Test the pollution level before you buy or rent in London

We test the air for following pollutants impacting your health and well-being:

Carbon dioxide – it impacts your health by displacing oxygen in the atmosphere. Breathing becomes more difficult as carbon dioxide levels icrease. In closed areas, high levels of carbon dioxide can even lead to headaches. Higher carbon dioxide levels may indicate high levels of other harmful air pollutants such as volatile organic compounds.

Source: Sciencing.com

VOCs – Breathing VOCs can irritate the eyes, nose and throat, can cause difficulty breathing and nausea, and can damage the central nervous system as well as other organs.  Some VOCs can cause cancer.

Source: Lung.org (American Lung Association)

Nitrogen dioxide – causes a range of harmful effects on the lungs, including:

  • Increased inflammation of the airways;
  • Worsened cough and wheezing;
  • Reduced lung function;
  • Increased asthma attacks;
  • Greater likelihood of emergency department and hospital admissions.

New research warns that NO2 is likely to be a cause of asthma in children.

A large new study found evidence that people with lung cancer faced greater risk from NO2, ozone, and other outdoor air pollutants. The 2016 study tracked the air pollution levels from 1988 to 2011 experienced by more than 350,000 cancer patients in California. The researchers found that exposure to these air pollutants shortened their survival.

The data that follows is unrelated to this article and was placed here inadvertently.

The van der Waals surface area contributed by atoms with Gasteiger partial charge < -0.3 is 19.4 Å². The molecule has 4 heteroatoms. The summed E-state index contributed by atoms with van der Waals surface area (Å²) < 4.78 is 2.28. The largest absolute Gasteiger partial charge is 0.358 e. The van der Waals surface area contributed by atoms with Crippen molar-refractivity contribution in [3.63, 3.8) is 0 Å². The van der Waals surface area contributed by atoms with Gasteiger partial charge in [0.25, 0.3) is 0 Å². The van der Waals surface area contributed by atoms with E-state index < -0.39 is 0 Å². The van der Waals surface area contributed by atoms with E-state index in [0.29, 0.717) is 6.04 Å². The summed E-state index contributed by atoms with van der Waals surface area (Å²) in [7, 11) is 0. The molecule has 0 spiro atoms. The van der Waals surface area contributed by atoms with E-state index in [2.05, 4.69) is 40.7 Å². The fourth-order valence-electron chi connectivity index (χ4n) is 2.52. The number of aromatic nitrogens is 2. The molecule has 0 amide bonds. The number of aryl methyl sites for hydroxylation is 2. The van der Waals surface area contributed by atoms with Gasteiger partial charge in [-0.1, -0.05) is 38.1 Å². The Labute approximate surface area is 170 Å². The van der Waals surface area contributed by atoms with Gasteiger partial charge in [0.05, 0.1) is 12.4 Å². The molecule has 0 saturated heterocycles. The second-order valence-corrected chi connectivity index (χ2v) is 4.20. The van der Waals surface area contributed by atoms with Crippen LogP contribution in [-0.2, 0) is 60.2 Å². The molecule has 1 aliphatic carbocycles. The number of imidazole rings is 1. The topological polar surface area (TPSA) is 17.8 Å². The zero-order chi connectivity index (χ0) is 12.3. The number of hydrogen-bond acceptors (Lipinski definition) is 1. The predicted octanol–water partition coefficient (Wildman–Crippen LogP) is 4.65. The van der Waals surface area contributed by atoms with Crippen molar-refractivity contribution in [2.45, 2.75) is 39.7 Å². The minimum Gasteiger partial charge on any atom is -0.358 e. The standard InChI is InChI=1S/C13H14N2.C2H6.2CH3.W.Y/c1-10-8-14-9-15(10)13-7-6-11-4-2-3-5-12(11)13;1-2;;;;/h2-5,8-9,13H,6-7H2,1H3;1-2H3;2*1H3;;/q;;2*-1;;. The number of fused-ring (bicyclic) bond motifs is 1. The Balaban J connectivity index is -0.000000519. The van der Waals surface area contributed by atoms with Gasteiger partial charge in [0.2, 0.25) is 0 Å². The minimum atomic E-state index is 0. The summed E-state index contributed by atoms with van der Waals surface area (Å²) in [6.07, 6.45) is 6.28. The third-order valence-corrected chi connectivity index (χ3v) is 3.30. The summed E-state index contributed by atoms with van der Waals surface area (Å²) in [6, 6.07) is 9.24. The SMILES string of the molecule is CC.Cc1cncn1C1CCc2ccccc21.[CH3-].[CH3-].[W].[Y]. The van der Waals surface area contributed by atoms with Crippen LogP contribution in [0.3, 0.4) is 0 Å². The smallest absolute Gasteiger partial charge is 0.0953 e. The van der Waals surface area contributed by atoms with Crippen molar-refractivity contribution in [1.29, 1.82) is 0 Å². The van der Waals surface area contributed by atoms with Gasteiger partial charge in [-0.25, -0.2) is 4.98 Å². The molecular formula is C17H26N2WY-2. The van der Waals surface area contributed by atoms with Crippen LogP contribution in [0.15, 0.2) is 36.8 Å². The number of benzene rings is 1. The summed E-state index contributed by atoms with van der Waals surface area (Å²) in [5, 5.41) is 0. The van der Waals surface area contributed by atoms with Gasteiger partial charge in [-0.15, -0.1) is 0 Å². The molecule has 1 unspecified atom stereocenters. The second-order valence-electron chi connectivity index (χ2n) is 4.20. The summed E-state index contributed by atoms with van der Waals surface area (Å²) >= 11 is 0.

Looking beyond the lungs, newer research has linked NO2 to cardiovascular harm, lower birth weight in newborns and increased risk of premature death.

Source: Lung.org (American Lung Association)

PM – The World Health Organization estimates that particulate matter (PM) air pollution contributes to approximately 800,000 premature deaths each year, ranking it the 13th leading cause of mortality worldwide. However, many studies show that the relationship is deeper and far more complicated than originally thought. PM is a portion of air pollution that is made up of extremely small particles and liquid droplets containing acids, organic chemicals, metals, and soil or dust particles. PM is categorized by size and continues to be the fraction of air pollution that is most reliably associated with human disease.

Source: Anderson, Thundiyil, and Stolbach – Journal of Medical Toxicology